My cohort at General Assembly, as I’ve mentioned countless times if you’ve ever talked to me, was AMAZING!
How many times have you had a room full of classmates you felt comfortable just calling out of the blue or asking for help? Who were just cool people to have around? This was a very special group of people to me.
I mention them because a lot of valuable feedback about our time at GA came out of that class, lots of critical insight into what worked for us as learners, how the program met (or did not meet) our expectations, and full of passion to make things right. That’s sort of what’s on my mind right now: the making it right part of the bargain.
It’s so very, very easy to be critical. I should know. I’m always being critical of something. But the hardest part about being critical is taking one’s own advice. In this case, it’s recognizing that maybe something we participated in wasn’t as perfect as we imagined but that making that thing more perfect is on us, not the creators.
This lesson hits home wherever I am, whether volunteering for an event that just really didn’t do a good job of organizing to being at work and feeling like we’re making needless mistakes. Well …the folks who made those organizations have done one of the hardest parts: bring it to life. The folks who join there after have a special responsibility: keeping it alive.
It’s easy to sort of assume that creators are responsible for making their project more perfect, and its true that they’re important here. But sharing something with others is like giving them all a piece of the dream, distributing responsibility. We can take it and weave our vision into it or we can discard it as not good enough for us and move on. I think there have been many times where I moved on from projects, not knowing that I was walking away from an opportunity to actually do the things I believed in.
Starting over elsewhere can be this sort of game of evasion we play with ourselves, where we dump one place in search of another where we like things better. Being critical isn’t just about helping creators improve their vision, but an opportunity to explore our own. In a world that moves at the speed of light it’s easy to fall into the trap of thinking that we will arrive at places where things are “done right”. Things are as they are so that we, the newest wave of thinkers and doers, actually have a place to start. You can’t actually add anything to something that’s perfect or “done right”.The more I think about it the more I realize that sort of thinking conveniently situates me as the heir to someone else’s perfect work, where I just come in and get exactly what I expect without making a substantial contribution. If you’re at a place where things have gone wrong, and you recognize that things are wrong, that there is your chance to do what you believe is right.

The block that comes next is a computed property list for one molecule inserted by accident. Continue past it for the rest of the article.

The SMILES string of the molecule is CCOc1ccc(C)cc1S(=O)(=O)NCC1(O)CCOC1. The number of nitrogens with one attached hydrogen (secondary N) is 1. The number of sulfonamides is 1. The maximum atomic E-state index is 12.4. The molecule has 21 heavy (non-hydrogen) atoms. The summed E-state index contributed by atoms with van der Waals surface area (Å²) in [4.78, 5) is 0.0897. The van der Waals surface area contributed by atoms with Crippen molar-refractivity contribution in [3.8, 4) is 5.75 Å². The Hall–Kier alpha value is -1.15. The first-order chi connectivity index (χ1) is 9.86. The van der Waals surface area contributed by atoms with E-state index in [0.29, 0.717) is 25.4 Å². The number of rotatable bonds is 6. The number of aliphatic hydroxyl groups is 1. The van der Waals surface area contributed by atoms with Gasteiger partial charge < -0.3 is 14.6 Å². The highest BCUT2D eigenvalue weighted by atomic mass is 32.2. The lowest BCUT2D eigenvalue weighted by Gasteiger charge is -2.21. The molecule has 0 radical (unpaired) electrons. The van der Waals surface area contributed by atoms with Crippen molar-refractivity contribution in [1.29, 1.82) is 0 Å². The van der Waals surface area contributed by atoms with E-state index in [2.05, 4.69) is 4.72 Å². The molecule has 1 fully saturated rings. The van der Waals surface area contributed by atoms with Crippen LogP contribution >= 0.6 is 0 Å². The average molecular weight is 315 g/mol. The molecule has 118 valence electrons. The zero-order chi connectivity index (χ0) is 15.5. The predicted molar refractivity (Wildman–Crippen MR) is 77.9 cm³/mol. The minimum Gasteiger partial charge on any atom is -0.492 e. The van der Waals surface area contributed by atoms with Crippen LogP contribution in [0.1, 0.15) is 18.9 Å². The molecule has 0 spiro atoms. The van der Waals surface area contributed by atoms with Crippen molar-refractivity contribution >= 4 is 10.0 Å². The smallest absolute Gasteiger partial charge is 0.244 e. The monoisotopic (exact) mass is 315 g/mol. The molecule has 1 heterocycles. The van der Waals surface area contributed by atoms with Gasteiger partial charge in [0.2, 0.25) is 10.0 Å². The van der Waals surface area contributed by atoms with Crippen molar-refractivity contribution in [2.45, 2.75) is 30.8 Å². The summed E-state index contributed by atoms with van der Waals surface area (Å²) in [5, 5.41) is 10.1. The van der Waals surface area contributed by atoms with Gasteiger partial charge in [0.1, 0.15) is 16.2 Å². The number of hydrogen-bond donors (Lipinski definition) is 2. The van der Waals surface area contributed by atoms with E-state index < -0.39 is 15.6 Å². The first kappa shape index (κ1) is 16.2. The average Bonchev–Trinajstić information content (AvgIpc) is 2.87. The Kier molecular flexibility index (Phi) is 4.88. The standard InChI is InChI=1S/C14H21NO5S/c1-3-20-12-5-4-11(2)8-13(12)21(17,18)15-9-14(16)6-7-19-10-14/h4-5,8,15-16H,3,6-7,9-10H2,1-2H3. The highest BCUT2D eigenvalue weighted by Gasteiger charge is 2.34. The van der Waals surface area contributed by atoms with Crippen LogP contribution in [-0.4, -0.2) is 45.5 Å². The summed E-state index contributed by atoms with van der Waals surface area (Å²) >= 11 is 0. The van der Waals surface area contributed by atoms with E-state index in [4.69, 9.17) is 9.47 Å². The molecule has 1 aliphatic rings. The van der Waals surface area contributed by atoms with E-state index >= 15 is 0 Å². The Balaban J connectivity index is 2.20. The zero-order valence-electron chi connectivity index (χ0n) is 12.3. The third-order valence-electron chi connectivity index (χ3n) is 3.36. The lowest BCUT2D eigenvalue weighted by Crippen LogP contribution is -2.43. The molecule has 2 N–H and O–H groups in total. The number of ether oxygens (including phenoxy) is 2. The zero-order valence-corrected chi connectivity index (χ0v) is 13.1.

When I hear developers, especially community experts, stigmatizing the quality or kind of developers (engineers vs coders vs hackers vs cs grads, etc), I’m reminded of how rarely we take our own advice. The irony of some expert complaining they have no quality junior candidates never seems to register with them, as though junior developers arrive skillful and knowledgable. That new developer not meeting your expectations? Guide them to where they need to be. If you’re one of those (annoying) people who falls back on “it’s not my responsibility”, know that it’s not the junior dev who’s the problem. That title goes to you.
To those who do take those opportunities to improve their projects and their teams, you’ll find yourself swamped. It is, in all aspects, an uphill battle. The amount of things that need to be done and the amount of time available to do them don’t line up at all. It’s frustrating, time consuming and often exhausting and thankless. It’s easy to see why people would just leave that work on the table, but we’re all fools to do so. It’s the most rewarding thing I do. Taking my own advice is hard. But that’s why I can type this and be so sure it’s the way to go. Start where you are, work on the problems nearest you. Maybe the results will ripple outward to the wider community. Either way, it’s how I bring myself back to Earth when I feel overwhelmed by the number of wrongs that need to be righted …just pause a moment in my criticism and ask “what are you doing to help make this right?”. As I’ve heard some developers say to aspiring designers, don’t be an idea person. Do something. That counts double for seasoned developers.
My challenge to me: take the advice and criticisms I give and give them in a way that I feel respects all involved. My challenge to you: do the same.